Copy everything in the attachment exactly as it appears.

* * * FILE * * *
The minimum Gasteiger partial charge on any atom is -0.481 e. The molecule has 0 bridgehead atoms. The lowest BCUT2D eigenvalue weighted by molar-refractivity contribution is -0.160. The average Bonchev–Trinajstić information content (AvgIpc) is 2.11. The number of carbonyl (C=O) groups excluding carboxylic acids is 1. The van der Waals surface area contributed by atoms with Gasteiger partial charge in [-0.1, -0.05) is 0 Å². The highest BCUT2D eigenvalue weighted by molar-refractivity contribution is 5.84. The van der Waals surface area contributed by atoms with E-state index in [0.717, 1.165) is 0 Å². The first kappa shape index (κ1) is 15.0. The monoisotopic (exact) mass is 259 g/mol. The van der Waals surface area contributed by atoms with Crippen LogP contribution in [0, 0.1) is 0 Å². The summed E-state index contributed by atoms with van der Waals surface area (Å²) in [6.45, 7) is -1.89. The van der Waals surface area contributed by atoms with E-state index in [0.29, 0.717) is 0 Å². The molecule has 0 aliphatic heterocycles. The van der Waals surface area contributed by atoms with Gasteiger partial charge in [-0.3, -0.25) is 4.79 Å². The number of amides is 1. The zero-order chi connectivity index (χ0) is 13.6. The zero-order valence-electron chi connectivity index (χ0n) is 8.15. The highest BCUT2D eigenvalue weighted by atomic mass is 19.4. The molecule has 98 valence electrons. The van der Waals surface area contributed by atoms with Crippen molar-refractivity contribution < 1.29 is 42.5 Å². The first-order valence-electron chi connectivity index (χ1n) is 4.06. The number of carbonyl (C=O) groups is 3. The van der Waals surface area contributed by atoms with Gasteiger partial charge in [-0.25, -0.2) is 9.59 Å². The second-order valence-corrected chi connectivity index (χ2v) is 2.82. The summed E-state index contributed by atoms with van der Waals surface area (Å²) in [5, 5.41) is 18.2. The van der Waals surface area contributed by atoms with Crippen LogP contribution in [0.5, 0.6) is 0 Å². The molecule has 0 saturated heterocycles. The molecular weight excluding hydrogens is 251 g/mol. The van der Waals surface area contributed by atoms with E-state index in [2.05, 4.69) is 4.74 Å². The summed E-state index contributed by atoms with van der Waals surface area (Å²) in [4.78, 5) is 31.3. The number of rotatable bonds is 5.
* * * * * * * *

The minimum Gasteiger partial charge on any atom is -0.481 e. The molecule has 0 bridgehead atoms. The lowest BCUT2D eigenvalue weighted by molar-refractivity contribution is -0.160. The average Bonchev–Trinajstić information content (AvgIpc) is 2.11. The number of carbonyl (C=O) groups excluding carboxylic acids is 1. The van der Waals surface area contributed by atoms with Gasteiger partial charge in [-0.1, -0.05) is 0 Å². The highest BCUT2D eigenvalue weighted by molar-refractivity contribution is 5.84. The van der Waals surface area contributed by atoms with E-state index in [0.717, 1.165) is 0 Å². The first kappa shape index (κ1) is 15.0. The monoisotopic (exact) mass is 259 g/mol. The van der Waals surface area contributed by atoms with Crippen LogP contribution in [0, 0.1) is 0 Å². The summed E-state index contributed by atoms with van der Waals surface area (Å²) in [6.45, 7) is -1.89. The van der Waals surface area contributed by atoms with E-state index in [0.29, 0.717) is 0 Å². The molecule has 0 aliphatic heterocycles. The van der Waals surface area contributed by atoms with Gasteiger partial charge in [-0.3, -0.25) is 4.79 Å². The number of amides is 1. The zero-order chi connectivity index (χ0) is 13.6. The zero-order valence-electron chi connectivity index (χ0n) is 8.15. The highest BCUT2D eigenvalue weighted by atomic mass is 19.4. The molecule has 98 valence electrons. The van der Waals surface area contributed by atoms with Crippen molar-refractivity contribution < 1.29 is 42.5 Å². The first-order valence-electron chi connectivity index (χ1n) is 4.06. The number of carbonyl (C=O) groups is 3. The van der Waals surface area contributed by atoms with Gasteiger partial charge in [-0.25, -0.2) is 9.59 Å². The second-order valence-corrected chi connectivity index (χ2v) is 2.82. The summed E-state index contributed by atoms with van der Waals surface area (Å²) in [5, 5.41) is 18.2. The van der Waals surface area contributed by atoms with Crippen LogP contribution in [0.5, 0.6) is 0 Å². The molecule has 0 saturated heterocycles. The molecular weight excluding hydrogens is 251 g/mol. The van der Waals surface area contributed by atoms with E-state index in [2.05, 4.69) is 4.74 Å². The summed E-state index contributed by atoms with van der Waals surface area (Å²) in [4.78, 5) is 31.3. The number of rotatable bonds is 5.